I’ve been shopping for brokered certificates of deposit, and the rates between one-year and five-year CDs aren’t a whole lot different. Rates at my broker range from 2.4% for one-year to 2.65% for five, with two- and three-year rates in between.
My first inclination was to stay short. Why lock up my money for five years when I can get nearly the same rate for one, two, or three years? What if rates go up in the meantime?
Fat chance. Given the Federal Reserve’s past behavior, the odds of that happening are pretty slim, if nonexistent. It may make more sense to lock up your money – if you don’t want to risk it in the stock or bond market – for as long as possible now.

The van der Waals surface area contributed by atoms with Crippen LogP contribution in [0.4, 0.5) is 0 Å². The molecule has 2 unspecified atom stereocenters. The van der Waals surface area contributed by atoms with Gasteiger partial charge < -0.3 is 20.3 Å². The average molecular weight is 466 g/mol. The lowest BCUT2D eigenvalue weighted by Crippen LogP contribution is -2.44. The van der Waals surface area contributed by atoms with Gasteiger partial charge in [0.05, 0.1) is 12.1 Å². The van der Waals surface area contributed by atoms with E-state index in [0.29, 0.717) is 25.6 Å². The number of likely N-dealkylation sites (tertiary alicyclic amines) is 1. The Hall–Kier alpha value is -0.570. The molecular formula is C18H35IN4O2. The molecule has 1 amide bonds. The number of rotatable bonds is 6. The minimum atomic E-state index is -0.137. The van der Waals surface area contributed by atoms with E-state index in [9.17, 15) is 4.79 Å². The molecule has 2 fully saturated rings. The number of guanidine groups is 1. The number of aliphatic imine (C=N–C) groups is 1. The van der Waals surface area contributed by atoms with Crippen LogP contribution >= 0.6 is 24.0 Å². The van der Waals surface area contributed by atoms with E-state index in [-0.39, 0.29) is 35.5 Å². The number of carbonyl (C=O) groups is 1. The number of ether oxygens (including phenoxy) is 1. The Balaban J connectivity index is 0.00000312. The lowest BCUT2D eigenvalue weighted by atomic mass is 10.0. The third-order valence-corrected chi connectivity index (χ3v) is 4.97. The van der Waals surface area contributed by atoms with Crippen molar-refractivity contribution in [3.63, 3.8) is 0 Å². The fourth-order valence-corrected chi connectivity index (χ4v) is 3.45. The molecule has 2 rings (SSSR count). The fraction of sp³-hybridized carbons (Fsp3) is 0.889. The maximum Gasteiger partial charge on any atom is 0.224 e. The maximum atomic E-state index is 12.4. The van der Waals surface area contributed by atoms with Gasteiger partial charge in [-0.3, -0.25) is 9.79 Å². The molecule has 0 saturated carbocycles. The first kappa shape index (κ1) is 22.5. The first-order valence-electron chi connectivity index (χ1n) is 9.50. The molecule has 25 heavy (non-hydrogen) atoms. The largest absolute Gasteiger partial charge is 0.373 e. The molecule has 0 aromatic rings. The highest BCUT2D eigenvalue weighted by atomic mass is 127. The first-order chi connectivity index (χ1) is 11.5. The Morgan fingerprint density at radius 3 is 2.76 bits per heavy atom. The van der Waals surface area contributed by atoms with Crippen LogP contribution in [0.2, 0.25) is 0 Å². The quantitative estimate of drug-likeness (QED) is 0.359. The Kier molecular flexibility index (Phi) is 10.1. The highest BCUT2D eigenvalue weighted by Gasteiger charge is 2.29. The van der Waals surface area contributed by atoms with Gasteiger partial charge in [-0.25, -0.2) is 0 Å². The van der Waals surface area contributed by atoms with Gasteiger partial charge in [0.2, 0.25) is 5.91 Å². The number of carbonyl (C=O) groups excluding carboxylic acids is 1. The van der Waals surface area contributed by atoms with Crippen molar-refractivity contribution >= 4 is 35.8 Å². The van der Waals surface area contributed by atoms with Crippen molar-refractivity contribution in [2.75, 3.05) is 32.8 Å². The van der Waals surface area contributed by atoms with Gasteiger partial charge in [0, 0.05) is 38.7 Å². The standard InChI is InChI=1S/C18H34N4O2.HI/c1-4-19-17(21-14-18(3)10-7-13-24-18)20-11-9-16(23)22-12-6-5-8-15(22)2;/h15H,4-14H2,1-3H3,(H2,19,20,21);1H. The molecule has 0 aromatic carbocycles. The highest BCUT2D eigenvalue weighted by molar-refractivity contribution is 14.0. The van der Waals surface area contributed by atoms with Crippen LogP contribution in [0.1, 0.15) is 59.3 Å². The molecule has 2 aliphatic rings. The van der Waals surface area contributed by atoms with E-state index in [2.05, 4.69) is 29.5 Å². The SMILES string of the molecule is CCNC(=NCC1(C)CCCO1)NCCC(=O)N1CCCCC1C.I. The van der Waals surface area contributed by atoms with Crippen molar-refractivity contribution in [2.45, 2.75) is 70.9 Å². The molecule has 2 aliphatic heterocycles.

With all of the betting now on the Fed cutting – not raising – interest rates this year, market interest rates are only likely to go down from here, not up. Despite its recent track record of quick monetary policy reversals in the face of market volatility, shifting from a restrictive policy to a more accommodative one – i.e., lower interest rates – just makes the Fed more comfortable. Other than savers – who most people with any influence ignore – everyone loves low rates, and if nothing else the Fed wants to be loved. Continue reading "Lock In Now Before It's Too Late"